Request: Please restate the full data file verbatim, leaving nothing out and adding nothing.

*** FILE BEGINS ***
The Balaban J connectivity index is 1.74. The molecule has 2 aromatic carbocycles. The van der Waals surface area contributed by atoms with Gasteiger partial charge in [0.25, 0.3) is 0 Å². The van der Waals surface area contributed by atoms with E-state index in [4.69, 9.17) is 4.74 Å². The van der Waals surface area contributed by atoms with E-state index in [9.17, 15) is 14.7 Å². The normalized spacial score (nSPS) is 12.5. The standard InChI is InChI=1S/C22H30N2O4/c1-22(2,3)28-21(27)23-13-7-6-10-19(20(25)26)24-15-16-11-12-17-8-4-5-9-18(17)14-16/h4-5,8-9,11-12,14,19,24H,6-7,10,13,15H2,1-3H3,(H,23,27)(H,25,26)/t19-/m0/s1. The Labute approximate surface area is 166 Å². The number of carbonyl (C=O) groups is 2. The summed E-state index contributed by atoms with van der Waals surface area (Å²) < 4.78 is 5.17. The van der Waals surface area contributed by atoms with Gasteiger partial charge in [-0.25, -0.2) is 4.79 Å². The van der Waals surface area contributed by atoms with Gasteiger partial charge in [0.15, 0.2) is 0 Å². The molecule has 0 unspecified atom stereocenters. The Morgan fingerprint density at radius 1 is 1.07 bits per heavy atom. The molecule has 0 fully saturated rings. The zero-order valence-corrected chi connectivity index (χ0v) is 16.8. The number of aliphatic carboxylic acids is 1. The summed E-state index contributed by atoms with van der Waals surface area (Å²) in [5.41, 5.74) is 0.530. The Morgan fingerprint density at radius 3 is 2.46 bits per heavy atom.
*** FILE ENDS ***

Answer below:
The Balaban J connectivity index is 1.74. The molecule has 2 aromatic carbocycles. The van der Waals surface area contributed by atoms with Gasteiger partial charge in [0.25, 0.3) is 0 Å². The van der Waals surface area contributed by atoms with E-state index in [4.69, 9.17) is 4.74 Å². The van der Waals surface area contributed by atoms with E-state index in [9.17, 15) is 14.7 Å². The normalized spacial score (nSPS) is 12.5. The standard InChI is InChI=1S/C22H30N2O4/c1-22(2,3)28-21(27)23-13-7-6-10-19(20(25)26)24-15-16-11-12-17-8-4-5-9-18(17)14-16/h4-5,8-9,11-12,14,19,24H,6-7,10,13,15H2,1-3H3,(H,23,27)(H,25,26)/t19-/m0/s1. The Labute approximate surface area is 166 Å². The number of carbonyl (C=O) groups is 2. The summed E-state index contributed by atoms with van der Waals surface area (Å²) < 4.78 is 5.17. The van der Waals surface area contributed by atoms with Gasteiger partial charge in [-0.25, -0.2) is 4.79 Å². The van der Waals surface area contributed by atoms with Gasteiger partial charge in [0.15, 0.2) is 0 Å². The molecule has 0 unspecified atom stereocenters. The Morgan fingerprint density at radius 1 is 1.07 bits per heavy atom. The molecule has 0 fully saturated rings. The zero-order valence-corrected chi connectivity index (χ0v) is 16.8. The number of aliphatic carboxylic acids is 1. The summed E-state index contributed by atoms with van der Waals surface area (Å²) in [5.41, 5.74) is 0.530. The Morgan fingerprint density at radius 3 is 2.46 bits per heavy atom.